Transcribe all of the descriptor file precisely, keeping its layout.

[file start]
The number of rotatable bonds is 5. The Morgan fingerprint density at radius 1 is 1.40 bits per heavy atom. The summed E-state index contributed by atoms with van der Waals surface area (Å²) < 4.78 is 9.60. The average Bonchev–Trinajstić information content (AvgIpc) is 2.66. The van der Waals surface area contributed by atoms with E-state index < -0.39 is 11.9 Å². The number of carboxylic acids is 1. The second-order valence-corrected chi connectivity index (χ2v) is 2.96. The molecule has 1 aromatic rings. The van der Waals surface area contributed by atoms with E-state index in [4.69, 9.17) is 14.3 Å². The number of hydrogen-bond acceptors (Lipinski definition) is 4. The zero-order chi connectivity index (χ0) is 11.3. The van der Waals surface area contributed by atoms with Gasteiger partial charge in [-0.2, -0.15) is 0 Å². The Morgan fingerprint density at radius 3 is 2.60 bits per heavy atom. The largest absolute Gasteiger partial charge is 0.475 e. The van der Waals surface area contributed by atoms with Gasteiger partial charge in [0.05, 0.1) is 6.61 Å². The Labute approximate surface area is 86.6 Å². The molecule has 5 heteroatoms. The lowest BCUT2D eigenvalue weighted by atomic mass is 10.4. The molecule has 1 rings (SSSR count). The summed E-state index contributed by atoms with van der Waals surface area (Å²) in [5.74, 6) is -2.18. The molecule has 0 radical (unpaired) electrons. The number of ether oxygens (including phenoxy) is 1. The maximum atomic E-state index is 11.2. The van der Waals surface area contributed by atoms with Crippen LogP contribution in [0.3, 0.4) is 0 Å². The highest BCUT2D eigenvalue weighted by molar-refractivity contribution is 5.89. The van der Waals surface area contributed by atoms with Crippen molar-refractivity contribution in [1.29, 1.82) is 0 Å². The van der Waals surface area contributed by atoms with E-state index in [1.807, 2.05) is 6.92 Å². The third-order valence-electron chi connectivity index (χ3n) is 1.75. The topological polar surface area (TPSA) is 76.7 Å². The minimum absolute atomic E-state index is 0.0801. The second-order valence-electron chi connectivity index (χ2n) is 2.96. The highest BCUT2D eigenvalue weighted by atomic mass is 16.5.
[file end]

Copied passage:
The number of rotatable bonds is 5. The Morgan fingerprint density at radius 1 is 1.40 bits per heavy atom. The summed E-state index contributed by atoms with van der Waals surface area (Å²) < 4.78 is 9.60. The average Bonchev–Trinajstić information content (AvgIpc) is 2.66. The van der Waals surface area contributed by atoms with E-state index < -0.39 is 11.9 Å². The number of carboxylic acids is 1. The second-order valence-corrected chi connectivity index (χ2v) is 2.96. The molecule has 1 aromatic rings. The van der Waals surface area contributed by atoms with E-state index in [4.69, 9.17) is 14.3 Å². The number of hydrogen-bond acceptors (Lipinski definition) is 4. The zero-order chi connectivity index (χ0) is 11.3. The van der Waals surface area contributed by atoms with Gasteiger partial charge in [-0.2, -0.15) is 0 Å². The Morgan fingerprint density at radius 3 is 2.60 bits per heavy atom. The largest absolute Gasteiger partial charge is 0.475 e. The van der Waals surface area contributed by atoms with Gasteiger partial charge in [0.05, 0.1) is 6.61 Å². The Labute approximate surface area is 86.6 Å². The molecule has 5 heteroatoms. The lowest BCUT2D eigenvalue weighted by atomic mass is 10.4. The molecule has 1 rings (SSSR count). The summed E-state index contributed by atoms with van der Waals surface area (Å²) in [5.74, 6) is -2.18. The molecule has 0 radical (unpaired) electrons. The number of ether oxygens (including phenoxy) is 1. The maximum atomic E-state index is 11.2. The van der Waals surface area contributed by atoms with Crippen LogP contribution in [0.3, 0.4) is 0 Å². The highest BCUT2D eigenvalue weighted by molar-refractivity contribution is 5.89. The van der Waals surface area contributed by atoms with Crippen molar-refractivity contribution in [1.29, 1.82) is 0 Å². The van der Waals surface area contributed by atoms with E-state index in [1.807, 2.05) is 6.92 Å². The third-order valence-electron chi connectivity index (χ3n) is 1.75. The topological polar surface area (TPSA) is 76.7 Å². The minimum absolute atomic E-state index is 0.0801. The second-order valence-electron chi connectivity index (χ2n) is 2.96. The highest BCUT2D eigenvalue weighted by atomic mass is 16.5.